Yellow jacket follow up.
I mentioned in my previous post about the attack on Callie and I of the yellow jackets. What a nasty group of insects they are.
I scoured the Internet for solutions to the problem, also asking my readers for hints. Barry came up with the best warning, to only approach them at night. That is when all the nasties are back in the nest and asleep. However they are very light sleepers so one must be quick.
My particular group of yellow jackets are living in the earth. They use abandoned rodent holes--those damn voles again--for their nests. Below is a drawing of a YJ nest.
These can be the size of basketballs. You really have to admire them for the engineering and construction.
I read one solution on the Net that had me shaking my head. A fellow dumps gasoline in the hole, then lights it. Mercy, where are his brains? Besides losing ones eyebrows and burning down the carport, how toxic is that? Instead, I opted for a non-toxic but odd method. Mother Earth News said it would work so I chose the glass bowl over the hole method.
I dressed in my home made protective gear and prepared for battle. All skin is covered and that is a mesh laundry bag over my head. I scared both the dog and cat in this get up and could only hope I had all openings covered. I was still smarting from the attack the day before.
Sneaking up on the hole in the dead of night in my odd gear. I slid a glass bowl quickly over the hole and goodness did all Hell instantly break loose. YJ after YJ smacked his head on the glass as they attempted to get to me. That age old adage "you don't want to stir up a hornets nest" came to life before my eyes.
I had to hurry the plopping of the bowl in the dark --you only get one chance. The flashlight beam showed one side of the bowl was dangerously close to the hole edge so I put a larger bowl over the first one. I then piled gravel around the edges to be sure.
That has worked, the second bowl caught the few that eventually escaped the first bowl.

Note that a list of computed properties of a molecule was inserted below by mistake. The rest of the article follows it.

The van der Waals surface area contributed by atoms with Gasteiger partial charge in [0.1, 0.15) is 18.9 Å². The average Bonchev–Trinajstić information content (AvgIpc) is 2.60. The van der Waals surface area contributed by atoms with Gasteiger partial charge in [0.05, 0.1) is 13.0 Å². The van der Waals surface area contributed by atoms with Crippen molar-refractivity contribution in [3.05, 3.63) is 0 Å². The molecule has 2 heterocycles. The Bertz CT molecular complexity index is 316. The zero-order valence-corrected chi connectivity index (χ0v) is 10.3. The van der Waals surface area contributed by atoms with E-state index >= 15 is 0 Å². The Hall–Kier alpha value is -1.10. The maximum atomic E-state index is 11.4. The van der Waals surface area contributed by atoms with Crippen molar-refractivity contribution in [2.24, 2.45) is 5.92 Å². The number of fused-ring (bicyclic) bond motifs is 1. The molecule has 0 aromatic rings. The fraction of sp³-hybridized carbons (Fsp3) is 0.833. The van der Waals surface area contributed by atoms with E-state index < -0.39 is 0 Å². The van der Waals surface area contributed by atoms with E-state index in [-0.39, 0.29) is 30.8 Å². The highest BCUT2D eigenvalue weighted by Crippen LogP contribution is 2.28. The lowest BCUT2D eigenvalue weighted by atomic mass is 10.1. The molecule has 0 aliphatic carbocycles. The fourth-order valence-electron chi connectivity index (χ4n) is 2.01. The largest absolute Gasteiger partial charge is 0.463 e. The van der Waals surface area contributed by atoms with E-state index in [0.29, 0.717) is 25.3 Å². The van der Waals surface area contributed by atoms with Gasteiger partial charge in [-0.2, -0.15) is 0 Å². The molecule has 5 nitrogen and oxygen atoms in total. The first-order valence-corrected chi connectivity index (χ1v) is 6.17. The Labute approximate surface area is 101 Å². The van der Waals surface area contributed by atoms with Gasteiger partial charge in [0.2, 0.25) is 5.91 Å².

Because I double bowled the entrance, the condensation that formed won't let me get a picture of the YJs. This borrowed photo from trevdec's YouTube video is exactly how they looked however.
The reason this works is that since the yellow jackets can see the sunlight, they keep trying to exit the same hole. Had the hole been covered with something like a board, they might just have made a new exit. Good thing they aren't as smart as they are nasty.
As much as my stings still smart, though they have now settled down to intense itching, I am not enjoying this. I am having to wait for them to starve to death which is quite cruel. Many times I have wanted to go out and remove the bowl to set them free. Only knowing they would probably put me in the ER has stopped any release attempts.
Had we not been attacked nor the hole being only 3 feet from my car in the carport, we might have lived in peace. Knowing Callie's penchant for digging vole holes, I could just see her trying to dig that hole out. They could kill her.
Even knowing that, it has been hard. If I ever have to do this again, I will find a
quicker, more humane way that is still green.
Yellow Jackets are not pollinators but do eat some garden pests like caterpillars. I would love to live and let live. Sometimes we just have to take the harsh approach for safety's sake. But I don't have to like it. Life is complex for the tender of heart